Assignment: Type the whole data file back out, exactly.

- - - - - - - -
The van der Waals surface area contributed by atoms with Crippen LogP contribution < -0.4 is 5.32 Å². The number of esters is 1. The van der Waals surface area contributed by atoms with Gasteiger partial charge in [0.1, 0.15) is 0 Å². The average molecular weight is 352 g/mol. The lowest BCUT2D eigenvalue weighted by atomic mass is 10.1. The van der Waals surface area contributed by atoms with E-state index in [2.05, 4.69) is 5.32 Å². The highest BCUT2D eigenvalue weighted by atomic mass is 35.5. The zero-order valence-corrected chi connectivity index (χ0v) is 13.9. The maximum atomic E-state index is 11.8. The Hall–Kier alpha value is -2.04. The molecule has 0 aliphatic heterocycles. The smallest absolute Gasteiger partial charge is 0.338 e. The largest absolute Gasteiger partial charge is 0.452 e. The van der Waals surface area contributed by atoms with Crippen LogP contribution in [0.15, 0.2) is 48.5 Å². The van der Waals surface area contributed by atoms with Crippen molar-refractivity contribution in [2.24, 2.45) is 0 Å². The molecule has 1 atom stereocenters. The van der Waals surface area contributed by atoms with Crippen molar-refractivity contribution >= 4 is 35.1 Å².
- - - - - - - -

The van der Waals surface area contributed by atoms with Crippen LogP contribution < -0.4 is 5.32 Å². The number of esters is 1. The van der Waals surface area contributed by atoms with Gasteiger partial charge in [0.1, 0.15) is 0 Å². The average molecular weight is 352 g/mol. The lowest BCUT2D eigenvalue weighted by atomic mass is 10.1. The van der Waals surface area contributed by atoms with E-state index in [2.05, 4.69) is 5.32 Å². The highest BCUT2D eigenvalue weighted by atomic mass is 35.5. The zero-order valence-corrected chi connectivity index (χ0v) is 13.9. The maximum atomic E-state index is 11.8. The Hall–Kier alpha value is -2.04. The molecule has 0 aliphatic heterocycles. The smallest absolute Gasteiger partial charge is 0.338 e. The largest absolute Gasteiger partial charge is 0.452 e. The van der Waals surface area contributed by atoms with Crippen LogP contribution in [0.15, 0.2) is 48.5 Å². The van der Waals surface area contributed by atoms with Crippen molar-refractivity contribution in [2.24, 2.45) is 0 Å². The molecule has 1 atom stereocenters. The van der Waals surface area contributed by atoms with Crippen molar-refractivity contribution >= 4 is 35.1 Å².